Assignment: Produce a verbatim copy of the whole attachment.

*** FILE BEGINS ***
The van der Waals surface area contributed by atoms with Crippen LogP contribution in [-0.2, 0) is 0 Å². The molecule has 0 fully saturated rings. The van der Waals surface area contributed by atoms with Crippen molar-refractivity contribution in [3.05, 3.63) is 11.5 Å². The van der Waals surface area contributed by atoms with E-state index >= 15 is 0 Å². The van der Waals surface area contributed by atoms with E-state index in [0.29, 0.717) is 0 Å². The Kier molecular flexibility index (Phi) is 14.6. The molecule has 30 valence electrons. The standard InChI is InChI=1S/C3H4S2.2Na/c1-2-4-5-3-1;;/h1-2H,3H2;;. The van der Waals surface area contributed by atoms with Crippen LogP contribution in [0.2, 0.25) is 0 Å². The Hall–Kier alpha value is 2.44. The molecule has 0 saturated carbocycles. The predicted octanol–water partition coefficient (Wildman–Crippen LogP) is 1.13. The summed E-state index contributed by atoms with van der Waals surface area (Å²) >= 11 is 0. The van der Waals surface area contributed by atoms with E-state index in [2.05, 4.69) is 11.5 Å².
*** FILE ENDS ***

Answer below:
The van der Waals surface area contributed by atoms with Crippen LogP contribution in [-0.2, 0) is 0 Å². The molecule has 0 fully saturated rings. The van der Waals surface area contributed by atoms with Crippen molar-refractivity contribution in [3.05, 3.63) is 11.5 Å². The van der Waals surface area contributed by atoms with E-state index >= 15 is 0 Å². The van der Waals surface area contributed by atoms with E-state index in [0.29, 0.717) is 0 Å². The Kier molecular flexibility index (Phi) is 14.6. The molecule has 30 valence electrons. The standard InChI is InChI=1S/C3H4S2.2Na/c1-2-4-5-3-1;;/h1-2H,3H2;;. The van der Waals surface area contributed by atoms with Crippen LogP contribution in [0.2, 0.25) is 0 Å². The Hall–Kier alpha value is 2.44. The molecule has 0 saturated carbocycles. The predicted octanol–water partition coefficient (Wildman–Crippen LogP) is 1.13. The summed E-state index contributed by atoms with van der Waals surface area (Å²) >= 11 is 0. The van der Waals surface area contributed by atoms with E-state index in [2.05, 4.69) is 11.5 Å².